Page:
And then there is another potential problem: there are two additional unsampled named taxa that were subsumed into venezuelensis on the say-so of Fitzpatrick in HBW without any real analysis: pallidus Chapman, 1914 (TL = Buena Vista, 4500 ft., above Villaviscensio, Meta, Colombia), and meridae Zimmer, 1941 (type loc = near Mérida, Venezuela). Mel Traylor, in his Tyrannidae chapter in “Peters” 1979 recognized both subspecies. Traylor gave the range of pallidus as “Upper tropical and lower subtropical zones of Eastern Andes of Magdalena and northern Meta, Colombia” and of meridae as “Subtropical zone of northwestern Venezuela from western Zulia and Falcon to Táchira, and Norte de Santander and Boyacá in adjacent northeastern Colombia.” Note that according to the proposal Norte de Santander is the region from which Boesman described a separate vocal group, and so I strongly suspect Fitzpatrick unjustly sunk meridae; here’s what Fitzpatrick said: “pallidus …. and meridae … are indistinct, intermediate forms within E cline, both treated as synonyms of venezuelensis.” That’s it. It should be noted that Fitzpatrick synonymized a number of tyrannid subspecies based on statements like this, and that some of these synonymized taxa are actually vocally distinct (e.g., Phyllomyias griseiceps, which he treated as monotypic)..

As far as Boesman’s vocal data go, his N for nominate olivaceus was 6 and for hederaceus, 19. So, that looks solid, and just eyeballing the sonograms suggests to me that these are the most different of the vocal groups. Then, for galbinus from the Santa Martas, N=1. On the basis of that one recording, Boesman groups galbinus with our hederaceus. Again eyeballing the sonograms, that single recording does bounce around like hederaceus, but to my eye, the note shapes (lopsided “U”) of galbinus look more like Andean venezuelensis and fasciaticollis than they do those of hederaceus ….Which actually makes more sense biogeographically in terms of relationships. Boesman does not have a specific metric for note shape, by the way.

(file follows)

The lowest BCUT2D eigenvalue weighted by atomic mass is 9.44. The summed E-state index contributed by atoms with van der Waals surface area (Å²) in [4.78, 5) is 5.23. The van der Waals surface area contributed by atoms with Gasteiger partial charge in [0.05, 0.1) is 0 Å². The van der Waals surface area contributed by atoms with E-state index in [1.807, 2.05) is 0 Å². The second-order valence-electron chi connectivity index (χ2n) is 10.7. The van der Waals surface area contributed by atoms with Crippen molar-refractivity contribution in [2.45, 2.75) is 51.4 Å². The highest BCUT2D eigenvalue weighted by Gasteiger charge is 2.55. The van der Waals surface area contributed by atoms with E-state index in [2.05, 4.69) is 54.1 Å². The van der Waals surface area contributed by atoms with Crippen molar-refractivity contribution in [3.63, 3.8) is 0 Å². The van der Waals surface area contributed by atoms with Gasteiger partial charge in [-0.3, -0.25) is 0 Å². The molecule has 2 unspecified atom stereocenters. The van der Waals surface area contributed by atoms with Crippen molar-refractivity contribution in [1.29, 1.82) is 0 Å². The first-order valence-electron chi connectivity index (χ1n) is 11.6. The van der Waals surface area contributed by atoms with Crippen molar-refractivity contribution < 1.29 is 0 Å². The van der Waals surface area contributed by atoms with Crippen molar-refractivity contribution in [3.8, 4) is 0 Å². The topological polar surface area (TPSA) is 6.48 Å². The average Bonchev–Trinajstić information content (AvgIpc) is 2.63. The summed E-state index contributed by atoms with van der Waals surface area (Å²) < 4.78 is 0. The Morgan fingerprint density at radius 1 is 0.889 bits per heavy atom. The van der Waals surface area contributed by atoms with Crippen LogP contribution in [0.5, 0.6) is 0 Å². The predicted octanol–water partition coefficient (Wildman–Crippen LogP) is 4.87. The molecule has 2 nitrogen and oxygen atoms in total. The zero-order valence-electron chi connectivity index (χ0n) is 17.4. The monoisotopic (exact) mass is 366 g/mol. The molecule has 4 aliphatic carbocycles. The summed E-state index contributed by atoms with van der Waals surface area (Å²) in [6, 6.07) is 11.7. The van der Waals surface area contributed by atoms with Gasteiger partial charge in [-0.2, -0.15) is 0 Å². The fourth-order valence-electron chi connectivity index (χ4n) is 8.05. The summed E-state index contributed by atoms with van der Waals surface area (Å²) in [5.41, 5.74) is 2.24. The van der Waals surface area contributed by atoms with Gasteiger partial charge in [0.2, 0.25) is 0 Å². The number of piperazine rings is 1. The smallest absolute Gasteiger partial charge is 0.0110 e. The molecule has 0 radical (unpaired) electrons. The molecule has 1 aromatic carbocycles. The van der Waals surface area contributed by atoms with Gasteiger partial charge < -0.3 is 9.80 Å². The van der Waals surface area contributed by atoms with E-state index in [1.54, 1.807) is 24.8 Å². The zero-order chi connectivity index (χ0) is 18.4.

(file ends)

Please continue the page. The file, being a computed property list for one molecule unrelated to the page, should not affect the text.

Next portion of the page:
So, in summary, we would be making a novel taxonomic change based on 5 individual genetic samples that do not include the critical taxon hederaceus, which happens to be the one of the largely South American group represented in the NACC area. Yet we would be assigning the species name galbinus to that species, and hederaceus would be a subspecies of galbinus. And that taxonomy would be based on Boesman’s analysis of a single recording, the sonogram of which to my eye looks more like the Andean taxa, not hederaceus. Further, our case for paraphyly is actually weak with respect to the two taxa in our area because we don’t have a genetic analysis that included hederaceus. Am I the only one queasy about all this? Yes, we’ve got two species in the NACC area, and we can punt the other problems to SACC, but it just seems awfully sloppy and laden with compound assumptions. Imagine the egg-on-face fallout if there is something wrong with our current understanding once we have genetic and vocal data from all 5 (or 7) taxa? I don’t see why we should take that risk.